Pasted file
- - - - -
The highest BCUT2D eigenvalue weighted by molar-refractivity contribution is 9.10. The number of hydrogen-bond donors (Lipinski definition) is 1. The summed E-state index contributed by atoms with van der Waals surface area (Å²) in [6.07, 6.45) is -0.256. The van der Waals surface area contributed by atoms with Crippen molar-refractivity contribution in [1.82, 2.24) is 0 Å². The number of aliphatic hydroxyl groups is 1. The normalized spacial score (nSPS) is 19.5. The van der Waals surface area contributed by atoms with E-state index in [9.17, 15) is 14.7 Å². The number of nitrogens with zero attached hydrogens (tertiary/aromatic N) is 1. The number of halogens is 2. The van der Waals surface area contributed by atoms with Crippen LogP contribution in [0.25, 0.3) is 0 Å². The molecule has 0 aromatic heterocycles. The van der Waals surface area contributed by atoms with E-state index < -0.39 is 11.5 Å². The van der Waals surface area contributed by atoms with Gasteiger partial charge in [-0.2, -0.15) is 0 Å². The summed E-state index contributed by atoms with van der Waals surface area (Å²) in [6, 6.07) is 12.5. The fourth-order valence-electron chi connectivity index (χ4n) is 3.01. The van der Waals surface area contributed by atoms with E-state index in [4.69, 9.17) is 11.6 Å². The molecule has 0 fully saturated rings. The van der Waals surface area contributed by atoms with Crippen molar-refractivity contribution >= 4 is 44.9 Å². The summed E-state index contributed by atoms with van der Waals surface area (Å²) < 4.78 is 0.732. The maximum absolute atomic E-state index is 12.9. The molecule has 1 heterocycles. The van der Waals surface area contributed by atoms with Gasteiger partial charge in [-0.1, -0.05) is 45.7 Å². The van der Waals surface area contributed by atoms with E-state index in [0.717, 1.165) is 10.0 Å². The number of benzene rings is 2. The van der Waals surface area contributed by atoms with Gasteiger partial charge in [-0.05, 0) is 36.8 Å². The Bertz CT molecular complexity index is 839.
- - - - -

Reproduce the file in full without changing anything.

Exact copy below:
The highest BCUT2D eigenvalue weighted by molar-refractivity contribution is 9.10. The number of hydrogen-bond donors (Lipinski definition) is 1. The summed E-state index contributed by atoms with van der Waals surface area (Å²) in [6.07, 6.45) is -0.256. The van der Waals surface area contributed by atoms with Crippen molar-refractivity contribution in [1.82, 2.24) is 0 Å². The number of aliphatic hydroxyl groups is 1. The normalized spacial score (nSPS) is 19.5. The van der Waals surface area contributed by atoms with E-state index in [9.17, 15) is 14.7 Å². The number of nitrogens with zero attached hydrogens (tertiary/aromatic N) is 1. The number of halogens is 2. The van der Waals surface area contributed by atoms with Crippen LogP contribution in [0.25, 0.3) is 0 Å². The molecule has 0 aromatic heterocycles. The van der Waals surface area contributed by atoms with E-state index < -0.39 is 11.5 Å². The van der Waals surface area contributed by atoms with Gasteiger partial charge in [-0.2, -0.15) is 0 Å². The summed E-state index contributed by atoms with van der Waals surface area (Å²) in [6, 6.07) is 12.5. The fourth-order valence-electron chi connectivity index (χ4n) is 3.01. The van der Waals surface area contributed by atoms with E-state index in [4.69, 9.17) is 11.6 Å². The molecule has 0 fully saturated rings. The van der Waals surface area contributed by atoms with Crippen molar-refractivity contribution >= 4 is 44.9 Å². The summed E-state index contributed by atoms with van der Waals surface area (Å²) < 4.78 is 0.732. The maximum absolute atomic E-state index is 12.9. The molecule has 1 heterocycles. The van der Waals surface area contributed by atoms with Gasteiger partial charge in [-0.1, -0.05) is 45.7 Å². The van der Waals surface area contributed by atoms with E-state index in [0.717, 1.165) is 10.0 Å². The number of benzene rings is 2. The van der Waals surface area contributed by atoms with Gasteiger partial charge in [-0.05, 0) is 36.8 Å². The Bertz CT molecular complexity index is 839.